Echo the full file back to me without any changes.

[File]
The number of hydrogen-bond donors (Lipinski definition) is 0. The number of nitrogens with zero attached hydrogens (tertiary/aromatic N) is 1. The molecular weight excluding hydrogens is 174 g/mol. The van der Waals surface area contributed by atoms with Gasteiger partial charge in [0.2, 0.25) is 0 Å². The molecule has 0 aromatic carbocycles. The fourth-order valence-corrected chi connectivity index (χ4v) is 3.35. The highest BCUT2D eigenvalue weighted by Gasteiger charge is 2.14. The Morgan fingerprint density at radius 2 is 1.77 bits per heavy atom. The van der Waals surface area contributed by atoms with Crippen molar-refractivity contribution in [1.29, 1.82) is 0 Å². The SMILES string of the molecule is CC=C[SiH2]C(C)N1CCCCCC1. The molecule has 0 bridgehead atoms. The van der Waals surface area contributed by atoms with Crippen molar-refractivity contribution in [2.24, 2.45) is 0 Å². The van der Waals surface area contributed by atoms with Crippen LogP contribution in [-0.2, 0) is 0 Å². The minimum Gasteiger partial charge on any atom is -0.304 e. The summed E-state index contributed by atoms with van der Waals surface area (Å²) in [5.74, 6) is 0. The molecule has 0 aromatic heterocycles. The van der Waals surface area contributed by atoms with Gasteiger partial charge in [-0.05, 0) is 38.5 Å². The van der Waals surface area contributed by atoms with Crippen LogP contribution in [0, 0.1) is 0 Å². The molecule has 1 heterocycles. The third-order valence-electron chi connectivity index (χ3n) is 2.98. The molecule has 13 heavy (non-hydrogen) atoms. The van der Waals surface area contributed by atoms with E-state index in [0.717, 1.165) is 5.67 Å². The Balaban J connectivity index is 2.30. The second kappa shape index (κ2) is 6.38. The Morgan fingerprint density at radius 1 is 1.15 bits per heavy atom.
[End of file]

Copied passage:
The number of hydrogen-bond donors (Lipinski definition) is 0. The number of nitrogens with zero attached hydrogens (tertiary/aromatic N) is 1. The molecular weight excluding hydrogens is 174 g/mol. The van der Waals surface area contributed by atoms with Gasteiger partial charge in [0.2, 0.25) is 0 Å². The molecule has 0 aromatic carbocycles. The fourth-order valence-corrected chi connectivity index (χ4v) is 3.35. The highest BCUT2D eigenvalue weighted by Gasteiger charge is 2.14. The Morgan fingerprint density at radius 2 is 1.77 bits per heavy atom. The van der Waals surface area contributed by atoms with Crippen molar-refractivity contribution in [1.29, 1.82) is 0 Å². The SMILES string of the molecule is CC=C[SiH2]C(C)N1CCCCCC1. The molecule has 0 bridgehead atoms. The van der Waals surface area contributed by atoms with Crippen molar-refractivity contribution in [2.24, 2.45) is 0 Å². The van der Waals surface area contributed by atoms with Crippen LogP contribution in [-0.2, 0) is 0 Å². The minimum Gasteiger partial charge on any atom is -0.304 e. The summed E-state index contributed by atoms with van der Waals surface area (Å²) in [5.74, 6) is 0. The molecule has 0 aromatic heterocycles. The van der Waals surface area contributed by atoms with Gasteiger partial charge in [-0.05, 0) is 38.5 Å². The van der Waals surface area contributed by atoms with Crippen LogP contribution in [0, 0.1) is 0 Å². The molecule has 1 heterocycles. The third-order valence-electron chi connectivity index (χ3n) is 2.98. The molecule has 13 heavy (non-hydrogen) atoms. The van der Waals surface area contributed by atoms with E-state index in [0.717, 1.165) is 5.67 Å². The Balaban J connectivity index is 2.30. The second kappa shape index (κ2) is 6.38. The Morgan fingerprint density at radius 1 is 1.15 bits per heavy atom.